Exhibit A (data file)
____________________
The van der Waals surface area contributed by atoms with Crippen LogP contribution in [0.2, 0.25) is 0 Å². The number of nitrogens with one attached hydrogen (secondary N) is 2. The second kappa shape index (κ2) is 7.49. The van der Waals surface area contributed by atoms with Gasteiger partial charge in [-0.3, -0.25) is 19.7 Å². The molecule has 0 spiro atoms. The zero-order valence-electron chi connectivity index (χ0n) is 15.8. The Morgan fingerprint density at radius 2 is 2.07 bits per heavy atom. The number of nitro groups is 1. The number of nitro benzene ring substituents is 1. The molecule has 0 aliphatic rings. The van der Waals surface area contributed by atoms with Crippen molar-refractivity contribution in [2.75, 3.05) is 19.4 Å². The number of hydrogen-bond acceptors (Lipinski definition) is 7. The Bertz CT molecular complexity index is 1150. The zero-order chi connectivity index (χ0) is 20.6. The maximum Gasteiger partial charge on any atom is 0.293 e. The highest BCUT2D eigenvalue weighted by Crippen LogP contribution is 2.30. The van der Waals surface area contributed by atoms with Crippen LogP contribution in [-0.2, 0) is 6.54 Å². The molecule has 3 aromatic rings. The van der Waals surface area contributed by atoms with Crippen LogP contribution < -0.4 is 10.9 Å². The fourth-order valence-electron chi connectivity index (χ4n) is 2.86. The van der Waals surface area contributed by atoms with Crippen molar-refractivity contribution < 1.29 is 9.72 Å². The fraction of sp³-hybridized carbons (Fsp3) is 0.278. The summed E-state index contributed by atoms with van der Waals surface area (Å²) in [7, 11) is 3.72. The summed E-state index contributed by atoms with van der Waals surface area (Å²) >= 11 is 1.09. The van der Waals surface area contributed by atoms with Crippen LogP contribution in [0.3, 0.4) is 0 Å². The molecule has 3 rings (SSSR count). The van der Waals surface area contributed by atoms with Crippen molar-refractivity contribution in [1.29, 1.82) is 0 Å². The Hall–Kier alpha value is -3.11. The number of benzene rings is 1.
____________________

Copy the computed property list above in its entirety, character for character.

The van der Waals surface area contributed by atoms with Crippen LogP contribution in [0.2, 0.25) is 0 Å². The number of nitrogens with one attached hydrogen (secondary N) is 2. The second kappa shape index (κ2) is 7.49. The van der Waals surface area contributed by atoms with Gasteiger partial charge in [-0.3, -0.25) is 19.7 Å². The molecule has 0 spiro atoms. The zero-order valence-electron chi connectivity index (χ0n) is 15.8. The Morgan fingerprint density at radius 2 is 2.07 bits per heavy atom. The number of nitro groups is 1. The number of nitro benzene ring substituents is 1. The molecule has 0 aliphatic rings. The van der Waals surface area contributed by atoms with Crippen molar-refractivity contribution in [2.75, 3.05) is 19.4 Å². The number of hydrogen-bond acceptors (Lipinski definition) is 7. The Bertz CT molecular complexity index is 1150. The zero-order chi connectivity index (χ0) is 20.6. The maximum Gasteiger partial charge on any atom is 0.293 e. The highest BCUT2D eigenvalue weighted by Crippen LogP contribution is 2.30. The van der Waals surface area contributed by atoms with Crippen LogP contribution in [-0.2, 0) is 6.54 Å². The molecule has 3 aromatic rings. The van der Waals surface area contributed by atoms with Crippen LogP contribution < -0.4 is 10.9 Å². The fourth-order valence-electron chi connectivity index (χ4n) is 2.86. The van der Waals surface area contributed by atoms with Crippen molar-refractivity contribution < 1.29 is 9.72 Å². The fraction of sp³-hybridized carbons (Fsp3) is 0.278. The summed E-state index contributed by atoms with van der Waals surface area (Å²) in [7, 11) is 3.72. The summed E-state index contributed by atoms with van der Waals surface area (Å²) >= 11 is 1.09. The van der Waals surface area contributed by atoms with Crippen LogP contribution in [0.3, 0.4) is 0 Å². The molecule has 3 rings (SSSR count). The van der Waals surface area contributed by atoms with Crippen molar-refractivity contribution in [1.29, 1.82) is 0 Å². The Hall–Kier alpha value is -3.11. The number of benzene rings is 1.